Oh, yeah, I’ll take twenty credit-hours, complete my senior English essay, work with visiting repetiteur Kevin Irving to learn Nacho Duato’s Por Vos Muero, and bake at least one loaf of bread. (My sister gave me a World Breads cookbook for Christmas. I can’t let her down.)

Nutcracker Review

I did not write much about The Nutcracker. It seems like I never do, usually since I’m too busy to do so when it’s actually happening, and the weeks after The Nutcracker are filled with dance finals and then academic finals. I just finished the marathon that was Monday and Tuesday. I’ll have to write about that sometime soon…

But I’m taking a study break to ask you this question: What happens when you put six girls in one small dressing room?

Some of the roles in The Nutcracker are double cast: Sugar Plum, Snow Queen, Dewdrop, Mirliton cast, sometimes the Snow Princesses, once even (rather bizarrely) the Flowers corps. So when I and five of my friends were assigned to one of the smaller dressing rooms, we knew it would not be a problem, since only three of us were dancing in a given show.

What happens when you put six girls in one small dressing room? We go in and out, talk to our friends in the green room, put on our shoes in the middle of the hallway, trip over bags, find make-up sponges in every imaginable place. Secret Santa people come in, wanting to know where so-and-so’s chair is, and I point to a vague area on the counter, saying, “Somewhere on that end.” It was great fun, as The Nutcracker always is.

I love performing, being onstage a bit breathless and wondering as the lights slowly brighten into life. I also love the camaraderie backstage, the words of encouragement we give one another, helping button costumes and locate arms puffs. Navigating a dressing room crowded to capacity. Smiling, smiling.

This picture should sum it up.

More Dance Finals? Duh

I only discussed the format for the modern, jazz, and ballet technique dance finals last post. We have some sort of final in each class we take. This year, I also had pointe, classical partnering, and contemporary pas.

My pointe class meets twice a week, on Tuesday and Thursdays. (That doesn’t sound like a lot of pointe, I know, but you wear your shoes for rehearsals, partnering, variations, sometimes ballet technique…) During finals weeks, pointe class meets at its normal times. Since we have two teachers, we have two finals. We don’t memorize these finals like we do for ballet and modern — basically it is an ordinary class, except the professors take notes in a sinister, wide-ruled, spiral notebook.

~sinister music~

The classical partnering class meets on Wednesdays, and we had our final the week before the week of Nutcracker runthroughs, which was the week before Thanksgiving Break, which is the week before the show. In the dance department, November and December are dictated by the performance schedule.

Our pas final is usually half of a pas de deux we’ve been practicing for the last two or three class periods. I’ve done the first and second halves of Diana and Acteon, the first part of Don Q (up until 3 min in the video below), and the first half of The Sleeping Beauty wedding pas. We go in groups of two pairs, and we’re graded on our performances.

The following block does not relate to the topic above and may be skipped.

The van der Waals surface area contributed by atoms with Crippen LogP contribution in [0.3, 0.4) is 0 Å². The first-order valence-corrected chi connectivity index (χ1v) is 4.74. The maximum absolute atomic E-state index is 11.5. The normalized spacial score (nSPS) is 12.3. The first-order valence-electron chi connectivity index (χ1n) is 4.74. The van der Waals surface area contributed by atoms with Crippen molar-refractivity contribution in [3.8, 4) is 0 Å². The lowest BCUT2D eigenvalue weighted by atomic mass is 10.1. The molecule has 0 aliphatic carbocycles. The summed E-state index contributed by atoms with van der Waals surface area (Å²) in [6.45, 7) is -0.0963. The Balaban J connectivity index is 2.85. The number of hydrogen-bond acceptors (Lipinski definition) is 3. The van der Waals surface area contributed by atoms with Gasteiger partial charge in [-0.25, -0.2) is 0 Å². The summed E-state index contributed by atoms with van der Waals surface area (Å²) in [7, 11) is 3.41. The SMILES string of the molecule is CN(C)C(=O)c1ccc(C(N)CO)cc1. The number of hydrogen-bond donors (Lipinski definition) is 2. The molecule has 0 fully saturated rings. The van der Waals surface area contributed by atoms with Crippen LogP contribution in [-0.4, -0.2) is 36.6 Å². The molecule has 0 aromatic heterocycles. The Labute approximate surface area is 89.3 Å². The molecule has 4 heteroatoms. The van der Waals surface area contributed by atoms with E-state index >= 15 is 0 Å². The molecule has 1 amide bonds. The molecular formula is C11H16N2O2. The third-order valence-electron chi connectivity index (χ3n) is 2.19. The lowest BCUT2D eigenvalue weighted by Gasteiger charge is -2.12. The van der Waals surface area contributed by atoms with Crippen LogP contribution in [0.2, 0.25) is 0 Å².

YouTube Preview Image

For contemporary partnering, we learned six short pas from Nacho Duato’s Na Floresta. The last two classes, the professor assigned each couple one pas at random and taped us performing the entire chunk, couple by couple. I love Duato’s choreography. It feels so organic; it’s detailed, yet free, restrained at the same time it gives itself in abandon. This sounds super cheesy, but it’s the best way I can describe it. I’m so excited we are performing his Por Vos Muero during this year’s Midwinter Dance Festival.

And those were some of my dance finals.

Dance Finals

Dance class finals consist of a juried exam, wherein the students learn a specific class from one of the teachers and dance it in front of a table of faculty members. The main challenges of the juried class? Memorization and endurance.

It’s actually not as hard as one might think, memorizing the various ballet exercises. The faculty does a pretty good job of helping each class prepare, and the class generally reviews together on its own. The trouble comes in all the little details: I’m in the first line of three for the first exercise, and I run in from and exit toward stage left, and this exercise has four counts in between groups, and we begin in B+… And so on.

Endurance becomes a factor because, having memorized the combinations, there is very little time between exercises. This is how the juried ballet, modern, and jazz classes are condensed from an hour and a half (or an hour for jazz) to forty-five minutes. The only juried final I remember where endurance really became an issue was freshman year’s spring semester. It was stifling in the room, and I’d forgotten my water bottle. Gazillion degrees + nonstop ballet - water = not the easiest of classes. I prevailed, however, and even survived sophomore and junior years to boot!

My second to last dance technique final is this Friday, and I have such clogged sinuses I can’t breath when we cambré back. This was a big issue toward the beginning of my modern final yesterday afternoon, when we do overcurves, undercurves, and turns in tilts… But as per usual, if we push through, a dance class ends up being fun. When I dance, I feel better — even physically, odd as that might sound.